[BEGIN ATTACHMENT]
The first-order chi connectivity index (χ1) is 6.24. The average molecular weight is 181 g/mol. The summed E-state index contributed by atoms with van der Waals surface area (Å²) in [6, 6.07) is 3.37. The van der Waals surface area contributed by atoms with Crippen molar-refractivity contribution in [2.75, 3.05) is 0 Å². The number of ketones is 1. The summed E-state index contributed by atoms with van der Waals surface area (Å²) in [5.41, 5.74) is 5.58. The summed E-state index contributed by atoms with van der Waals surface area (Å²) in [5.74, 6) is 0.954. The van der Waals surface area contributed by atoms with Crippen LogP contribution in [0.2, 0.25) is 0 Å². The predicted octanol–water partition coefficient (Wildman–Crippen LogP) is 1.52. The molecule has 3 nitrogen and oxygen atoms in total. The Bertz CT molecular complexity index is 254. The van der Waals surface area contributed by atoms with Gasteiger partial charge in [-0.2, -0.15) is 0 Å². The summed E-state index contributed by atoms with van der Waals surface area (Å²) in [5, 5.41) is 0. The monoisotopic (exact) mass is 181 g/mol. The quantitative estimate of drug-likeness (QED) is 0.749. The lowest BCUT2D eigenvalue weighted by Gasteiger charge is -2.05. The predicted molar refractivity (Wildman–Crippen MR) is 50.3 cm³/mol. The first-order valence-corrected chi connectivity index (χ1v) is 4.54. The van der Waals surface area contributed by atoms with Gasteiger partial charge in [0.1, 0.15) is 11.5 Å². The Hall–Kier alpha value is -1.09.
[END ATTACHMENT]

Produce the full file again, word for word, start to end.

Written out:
The first-order chi connectivity index (χ1) is 6.24. The average molecular weight is 181 g/mol. The summed E-state index contributed by atoms with van der Waals surface area (Å²) in [6, 6.07) is 3.37. The van der Waals surface area contributed by atoms with Crippen molar-refractivity contribution in [2.75, 3.05) is 0 Å². The number of ketones is 1. The summed E-state index contributed by atoms with van der Waals surface area (Å²) in [5.41, 5.74) is 5.58. The summed E-state index contributed by atoms with van der Waals surface area (Å²) in [5.74, 6) is 0.954. The van der Waals surface area contributed by atoms with Crippen LogP contribution in [0.2, 0.25) is 0 Å². The predicted octanol–water partition coefficient (Wildman–Crippen LogP) is 1.52. The molecule has 3 nitrogen and oxygen atoms in total. The Bertz CT molecular complexity index is 254. The van der Waals surface area contributed by atoms with Gasteiger partial charge in [-0.2, -0.15) is 0 Å². The summed E-state index contributed by atoms with van der Waals surface area (Å²) in [5, 5.41) is 0. The monoisotopic (exact) mass is 181 g/mol. The quantitative estimate of drug-likeness (QED) is 0.749. The lowest BCUT2D eigenvalue weighted by Gasteiger charge is -2.05. The predicted molar refractivity (Wildman–Crippen MR) is 50.3 cm³/mol. The first-order valence-corrected chi connectivity index (χ1v) is 4.54. The van der Waals surface area contributed by atoms with Gasteiger partial charge in [0.1, 0.15) is 11.5 Å². The Hall–Kier alpha value is -1.09.